- Make the floor safer
Workplace injuries are costly and it’s important to understand how and when they happen. The cause is not always an obvious event like a spill or fall. Repetitive movements with poor posture or without proper lifting techniques can cause a lot of damage to the human body. The same is true for tasks requiring personal protective equipment. If these aren’t worn properly, or at all, or the equipment is poorly maintained, injuries will happen.
Injuries see workers leaving the warehouse to recover and carry costs associated with wages, medical bills, and sometimes facility repair if the accident damages a fixture or piece of machinery. This has sweeping implications for performance and productivity, especially if the injured worker played a pivotal role. It’s more cost-effective to make a warehouse as safe as possible and ensure everyone follows the necessary protocols. This may call for additional safety and operational training.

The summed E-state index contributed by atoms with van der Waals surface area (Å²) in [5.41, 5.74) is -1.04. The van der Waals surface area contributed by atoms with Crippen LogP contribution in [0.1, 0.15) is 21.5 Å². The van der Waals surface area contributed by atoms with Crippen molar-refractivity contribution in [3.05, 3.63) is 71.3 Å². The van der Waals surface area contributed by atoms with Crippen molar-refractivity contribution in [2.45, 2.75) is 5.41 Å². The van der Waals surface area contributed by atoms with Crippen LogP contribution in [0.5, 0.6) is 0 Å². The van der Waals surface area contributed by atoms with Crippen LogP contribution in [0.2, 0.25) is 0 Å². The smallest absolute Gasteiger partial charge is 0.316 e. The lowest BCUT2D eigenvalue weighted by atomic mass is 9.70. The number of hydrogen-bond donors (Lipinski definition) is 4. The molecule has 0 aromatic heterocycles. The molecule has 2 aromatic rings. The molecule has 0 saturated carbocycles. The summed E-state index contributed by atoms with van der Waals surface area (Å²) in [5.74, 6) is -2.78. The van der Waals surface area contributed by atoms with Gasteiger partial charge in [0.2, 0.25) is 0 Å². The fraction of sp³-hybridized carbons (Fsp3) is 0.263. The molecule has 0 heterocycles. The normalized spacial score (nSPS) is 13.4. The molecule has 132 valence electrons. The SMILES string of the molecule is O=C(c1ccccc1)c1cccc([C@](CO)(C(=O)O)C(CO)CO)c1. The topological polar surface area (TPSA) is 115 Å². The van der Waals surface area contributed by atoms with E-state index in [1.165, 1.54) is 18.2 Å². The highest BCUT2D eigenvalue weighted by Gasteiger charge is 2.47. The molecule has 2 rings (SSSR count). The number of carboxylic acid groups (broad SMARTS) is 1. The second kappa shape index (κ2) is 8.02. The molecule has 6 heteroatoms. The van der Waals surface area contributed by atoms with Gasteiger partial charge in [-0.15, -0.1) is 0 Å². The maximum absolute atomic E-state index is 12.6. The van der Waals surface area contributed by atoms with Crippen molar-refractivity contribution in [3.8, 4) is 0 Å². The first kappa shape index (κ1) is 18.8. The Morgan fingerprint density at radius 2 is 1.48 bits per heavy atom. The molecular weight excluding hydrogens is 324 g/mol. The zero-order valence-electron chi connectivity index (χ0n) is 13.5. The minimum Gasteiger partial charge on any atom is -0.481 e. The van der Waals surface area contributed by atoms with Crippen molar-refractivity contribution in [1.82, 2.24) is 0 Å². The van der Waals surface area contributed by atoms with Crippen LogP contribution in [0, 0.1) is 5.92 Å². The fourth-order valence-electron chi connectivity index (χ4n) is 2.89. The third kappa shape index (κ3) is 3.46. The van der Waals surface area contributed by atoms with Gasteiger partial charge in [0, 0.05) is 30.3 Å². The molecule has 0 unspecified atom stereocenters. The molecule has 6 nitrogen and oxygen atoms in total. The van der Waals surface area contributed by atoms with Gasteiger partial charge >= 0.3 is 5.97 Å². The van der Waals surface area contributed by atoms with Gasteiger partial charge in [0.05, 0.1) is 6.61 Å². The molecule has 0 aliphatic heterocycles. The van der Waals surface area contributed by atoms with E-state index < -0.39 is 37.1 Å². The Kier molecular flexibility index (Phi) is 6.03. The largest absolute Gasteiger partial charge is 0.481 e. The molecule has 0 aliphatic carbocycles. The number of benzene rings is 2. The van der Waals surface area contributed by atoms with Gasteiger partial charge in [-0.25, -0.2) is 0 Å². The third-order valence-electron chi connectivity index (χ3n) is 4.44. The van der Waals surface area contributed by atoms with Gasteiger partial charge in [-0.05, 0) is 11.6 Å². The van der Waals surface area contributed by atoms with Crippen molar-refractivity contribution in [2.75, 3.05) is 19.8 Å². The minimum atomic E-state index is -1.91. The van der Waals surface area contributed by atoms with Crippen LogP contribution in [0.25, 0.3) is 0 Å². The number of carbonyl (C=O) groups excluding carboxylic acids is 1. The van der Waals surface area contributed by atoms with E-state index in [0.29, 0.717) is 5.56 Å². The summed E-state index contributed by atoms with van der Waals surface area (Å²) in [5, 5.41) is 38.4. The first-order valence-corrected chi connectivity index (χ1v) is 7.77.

According to research, non-fatal serious injuries cost workplaces nearly $59 billion in compensation per year – or more than $1 billion spent per week by U.S.-based businesses.
- Find alternative sources
Delays happen, but the longer they occur, the more revenue is lost, the less satisfied your customers become, and the higher your costs rise. In the face of shortages, for example, an operation must have alternatives figured out and in play. This includes everything from goods and parts to the equipment used within the warehouse, like wood pallets, which are seeing cost hikes right now.
Soaring costs affect the bottom line and slow down operations, especially when you need to spend time finding suitable alternatives, putting in orders, and making the necessary changes. It’s best to have this information available so you can deploy your fallback plans with as little effort as possible.